The Nvidia GT 1030 is Nvidia’s lowest-end GPU that anybody would consider buying. With 384 CUDA cores, 2GB of memory, a measly 64-bit bus, and either GDDR5 or DDR4 memory, it is a cheap option for prosumer and super budget gaming builds. Typically, it is $115+, but recently some of them have fallen from that amount to around- or below- it’s $89 MSRP.
The gaming crowd frequently derides the 1030 for being a “trash GPU”, sometimes saying “somebody yoinked your GPU” on PCPartPicker builds using it. In addition, the UserBenchMark description, by a random person known as “Viper207”, called it a “Useless office GPU.”
However, the GT 1030 has the requirements for decent budget gaming: a (sometimes) sub-$100 price point, a measly 30 watts of power that allows it to use the power directly over PCIe, and most importantly supports DirectX 12 12_1 and Vulkan 1.3, meaning it will at least run all modern games. In addition, some AIB manufacturers for the 1030 include low-profile brackets. It’s also more powerful than most laptops and all APUs and iGPUs (Even AMD’s stellar VEGA 8 iGPU, although the Ryzen 7000 iGPU may be more powerful than it).
However, with only 2 gigabytes of video RAM, it may not meet the minimum specifications for some titles, such as Call of Duty: Warzone. While it technically meets the minimum spec for VRAM, it’s at the absolute minimum, and its numerical performance is half that of the GTX 670 that makes up the minimum spec officially mentioned in CoD: Warzone reviews. In addition, some websites list it as end-of-life, although with the continued availability of the GT 630 I suspect that it will be here for another several years at least.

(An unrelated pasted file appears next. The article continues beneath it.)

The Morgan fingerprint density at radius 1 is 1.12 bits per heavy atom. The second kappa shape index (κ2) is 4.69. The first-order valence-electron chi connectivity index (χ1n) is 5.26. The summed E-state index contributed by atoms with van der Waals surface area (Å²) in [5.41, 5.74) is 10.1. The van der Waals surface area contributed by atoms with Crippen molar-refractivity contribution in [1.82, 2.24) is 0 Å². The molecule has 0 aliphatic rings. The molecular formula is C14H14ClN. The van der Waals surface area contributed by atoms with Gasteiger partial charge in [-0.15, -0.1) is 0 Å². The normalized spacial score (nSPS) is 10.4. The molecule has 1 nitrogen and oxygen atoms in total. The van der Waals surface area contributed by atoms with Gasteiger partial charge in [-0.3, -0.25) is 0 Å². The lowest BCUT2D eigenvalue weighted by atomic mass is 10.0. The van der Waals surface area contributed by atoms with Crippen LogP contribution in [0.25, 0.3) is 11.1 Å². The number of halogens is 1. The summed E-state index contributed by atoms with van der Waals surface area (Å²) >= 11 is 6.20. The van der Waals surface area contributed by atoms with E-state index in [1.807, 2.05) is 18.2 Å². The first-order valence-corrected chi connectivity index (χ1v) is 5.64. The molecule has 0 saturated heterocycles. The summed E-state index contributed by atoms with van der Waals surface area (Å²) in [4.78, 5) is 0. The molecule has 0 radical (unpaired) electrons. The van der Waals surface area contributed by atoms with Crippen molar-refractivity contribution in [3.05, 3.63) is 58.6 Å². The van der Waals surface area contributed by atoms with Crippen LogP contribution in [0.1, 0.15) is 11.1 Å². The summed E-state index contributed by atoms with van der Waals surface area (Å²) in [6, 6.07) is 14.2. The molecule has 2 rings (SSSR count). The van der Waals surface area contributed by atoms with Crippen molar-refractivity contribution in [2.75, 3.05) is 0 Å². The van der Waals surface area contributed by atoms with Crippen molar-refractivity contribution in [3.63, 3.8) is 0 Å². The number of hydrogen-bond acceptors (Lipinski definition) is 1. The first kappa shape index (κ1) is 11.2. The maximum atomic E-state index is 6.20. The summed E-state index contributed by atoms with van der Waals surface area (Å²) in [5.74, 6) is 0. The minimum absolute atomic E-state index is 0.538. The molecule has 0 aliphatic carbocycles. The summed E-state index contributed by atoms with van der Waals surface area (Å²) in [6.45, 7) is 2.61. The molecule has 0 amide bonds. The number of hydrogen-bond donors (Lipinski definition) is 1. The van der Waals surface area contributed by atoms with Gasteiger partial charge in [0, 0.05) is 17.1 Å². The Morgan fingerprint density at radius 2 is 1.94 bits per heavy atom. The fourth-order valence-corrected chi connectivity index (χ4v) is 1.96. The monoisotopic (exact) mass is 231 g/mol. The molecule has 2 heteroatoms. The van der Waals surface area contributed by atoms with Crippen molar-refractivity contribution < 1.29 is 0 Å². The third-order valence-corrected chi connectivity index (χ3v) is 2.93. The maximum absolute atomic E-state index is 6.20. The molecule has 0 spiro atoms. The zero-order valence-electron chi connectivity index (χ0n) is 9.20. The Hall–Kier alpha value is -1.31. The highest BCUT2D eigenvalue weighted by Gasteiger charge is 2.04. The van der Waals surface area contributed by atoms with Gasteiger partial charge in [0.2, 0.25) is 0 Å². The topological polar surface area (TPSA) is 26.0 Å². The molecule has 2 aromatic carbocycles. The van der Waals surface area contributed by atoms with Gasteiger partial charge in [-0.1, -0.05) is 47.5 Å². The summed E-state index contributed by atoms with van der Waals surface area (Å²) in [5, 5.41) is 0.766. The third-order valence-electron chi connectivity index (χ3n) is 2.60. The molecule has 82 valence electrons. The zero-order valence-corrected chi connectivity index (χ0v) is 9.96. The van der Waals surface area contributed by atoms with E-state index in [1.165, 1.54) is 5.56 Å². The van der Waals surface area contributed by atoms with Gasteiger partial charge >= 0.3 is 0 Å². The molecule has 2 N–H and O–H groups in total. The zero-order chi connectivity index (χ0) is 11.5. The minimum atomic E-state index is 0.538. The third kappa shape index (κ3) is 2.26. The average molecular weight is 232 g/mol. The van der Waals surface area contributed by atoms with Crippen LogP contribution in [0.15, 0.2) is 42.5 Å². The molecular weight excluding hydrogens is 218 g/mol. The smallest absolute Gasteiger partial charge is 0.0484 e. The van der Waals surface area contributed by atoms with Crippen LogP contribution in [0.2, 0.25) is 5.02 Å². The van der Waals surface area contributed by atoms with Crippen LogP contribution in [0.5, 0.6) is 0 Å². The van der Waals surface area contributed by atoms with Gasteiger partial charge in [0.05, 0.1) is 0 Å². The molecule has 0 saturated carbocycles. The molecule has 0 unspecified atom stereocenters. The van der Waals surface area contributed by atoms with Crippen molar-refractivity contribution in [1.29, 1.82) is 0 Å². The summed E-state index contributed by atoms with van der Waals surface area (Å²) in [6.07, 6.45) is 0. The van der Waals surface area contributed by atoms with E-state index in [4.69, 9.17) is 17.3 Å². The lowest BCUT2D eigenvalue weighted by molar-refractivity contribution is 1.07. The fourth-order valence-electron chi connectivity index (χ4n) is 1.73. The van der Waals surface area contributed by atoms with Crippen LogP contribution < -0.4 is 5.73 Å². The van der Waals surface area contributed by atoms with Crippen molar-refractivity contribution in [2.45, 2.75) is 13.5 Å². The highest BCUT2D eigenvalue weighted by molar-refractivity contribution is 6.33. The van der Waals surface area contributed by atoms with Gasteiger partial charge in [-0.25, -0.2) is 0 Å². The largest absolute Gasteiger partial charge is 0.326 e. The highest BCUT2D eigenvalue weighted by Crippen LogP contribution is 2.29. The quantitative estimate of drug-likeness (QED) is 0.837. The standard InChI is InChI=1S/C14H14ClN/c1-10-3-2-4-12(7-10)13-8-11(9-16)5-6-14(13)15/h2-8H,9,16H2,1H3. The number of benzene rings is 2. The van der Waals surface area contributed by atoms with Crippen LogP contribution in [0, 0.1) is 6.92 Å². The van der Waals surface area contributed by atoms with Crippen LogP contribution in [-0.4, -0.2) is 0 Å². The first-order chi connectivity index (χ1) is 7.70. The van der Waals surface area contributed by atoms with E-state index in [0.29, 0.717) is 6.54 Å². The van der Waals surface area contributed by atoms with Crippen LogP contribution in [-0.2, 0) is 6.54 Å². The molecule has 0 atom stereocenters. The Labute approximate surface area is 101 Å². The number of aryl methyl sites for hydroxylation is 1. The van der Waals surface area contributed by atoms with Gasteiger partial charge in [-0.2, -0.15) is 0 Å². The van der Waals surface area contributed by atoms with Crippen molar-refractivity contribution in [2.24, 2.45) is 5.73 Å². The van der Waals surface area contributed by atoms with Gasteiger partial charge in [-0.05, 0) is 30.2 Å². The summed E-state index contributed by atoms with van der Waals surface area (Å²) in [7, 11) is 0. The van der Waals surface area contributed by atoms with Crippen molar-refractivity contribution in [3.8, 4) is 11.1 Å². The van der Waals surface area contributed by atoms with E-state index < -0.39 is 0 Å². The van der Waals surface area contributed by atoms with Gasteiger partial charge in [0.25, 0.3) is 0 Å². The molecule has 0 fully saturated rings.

All summed up, the GT 1030 is a decent budget GPU for the amateur gamers and prosumers out there that want a GPU but not a hole in their wallet. It can handle Minecraft over 100 FPS on Max, and can easily play CSGO and Fortnite on Low settings. While it isn’t powerful enough for some modern games, it is cheap enough that it could be bought by a child to upgrade an old PC with to do some light gaming. In fact, there are many youtube videos where people take outdated office PCs and turn them into light gaming rigs by sticking GT 1030s in them. If you’re on a budget, go for it!
If you want a slightly better PC, an AMD RX 550 can be had for a similar price. For $50 dollars more, you can add an AMD RX 6400 that is 250% better. If you insist on team green, a 1050 ti is double the price of a 1030 for 20% less performance of an AMD RX 6400. You could also go for a GTX 1630, but I wouldn’t do that.
If you’re looking for something below a 1030 and aren’t using a PC with a new iGPU (AMD VEGA or Intel UHD 750/770), the only real cheaper option is the Nvidia GT 730. If you just need a video output for a system without an iGPU or APU, an AMD Radeon HD 5450/6450, Nvidia GT 710/730, Nvidia GT 620/630, or Nvidia Quadro K420 are all options that would work.